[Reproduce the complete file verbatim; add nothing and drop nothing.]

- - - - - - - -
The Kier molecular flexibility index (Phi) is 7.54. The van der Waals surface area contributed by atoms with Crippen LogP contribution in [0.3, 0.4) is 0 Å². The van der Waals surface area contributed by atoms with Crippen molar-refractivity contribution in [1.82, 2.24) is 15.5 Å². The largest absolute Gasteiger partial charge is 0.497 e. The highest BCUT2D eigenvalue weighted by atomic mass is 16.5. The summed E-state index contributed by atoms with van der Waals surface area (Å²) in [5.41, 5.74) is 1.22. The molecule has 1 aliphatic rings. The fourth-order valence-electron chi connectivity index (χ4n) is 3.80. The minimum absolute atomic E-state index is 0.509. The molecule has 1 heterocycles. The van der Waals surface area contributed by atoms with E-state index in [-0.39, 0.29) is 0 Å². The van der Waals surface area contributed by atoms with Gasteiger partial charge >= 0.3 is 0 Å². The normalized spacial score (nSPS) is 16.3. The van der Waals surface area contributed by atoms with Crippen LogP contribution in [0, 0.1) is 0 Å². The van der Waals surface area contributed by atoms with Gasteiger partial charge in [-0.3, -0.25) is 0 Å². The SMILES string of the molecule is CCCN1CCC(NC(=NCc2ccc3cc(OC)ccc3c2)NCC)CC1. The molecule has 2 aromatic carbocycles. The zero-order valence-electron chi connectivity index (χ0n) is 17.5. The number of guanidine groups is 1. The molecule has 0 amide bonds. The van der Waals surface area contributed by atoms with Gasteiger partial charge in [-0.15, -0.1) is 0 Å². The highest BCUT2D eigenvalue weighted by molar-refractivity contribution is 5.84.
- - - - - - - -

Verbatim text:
The Kier molecular flexibility index (Phi) is 7.54. The van der Waals surface area contributed by atoms with Crippen LogP contribution in [0.3, 0.4) is 0 Å². The van der Waals surface area contributed by atoms with Crippen molar-refractivity contribution in [1.82, 2.24) is 15.5 Å². The largest absolute Gasteiger partial charge is 0.497 e. The highest BCUT2D eigenvalue weighted by atomic mass is 16.5. The summed E-state index contributed by atoms with van der Waals surface area (Å²) in [5.41, 5.74) is 1.22. The molecule has 1 aliphatic rings. The fourth-order valence-electron chi connectivity index (χ4n) is 3.80. The minimum absolute atomic E-state index is 0.509. The molecule has 1 heterocycles. The van der Waals surface area contributed by atoms with E-state index in [-0.39, 0.29) is 0 Å². The van der Waals surface area contributed by atoms with Gasteiger partial charge >= 0.3 is 0 Å². The normalized spacial score (nSPS) is 16.3. The van der Waals surface area contributed by atoms with Crippen LogP contribution in [0, 0.1) is 0 Å². The van der Waals surface area contributed by atoms with Gasteiger partial charge in [-0.3, -0.25) is 0 Å². The SMILES string of the molecule is CCCN1CCC(NC(=NCc2ccc3cc(OC)ccc3c2)NCC)CC1. The molecule has 2 aromatic carbocycles. The zero-order valence-electron chi connectivity index (χ0n) is 17.5. The number of guanidine groups is 1. The molecule has 0 amide bonds. The van der Waals surface area contributed by atoms with Gasteiger partial charge in [-0.15, -0.1) is 0 Å². The highest BCUT2D eigenvalue weighted by molar-refractivity contribution is 5.84.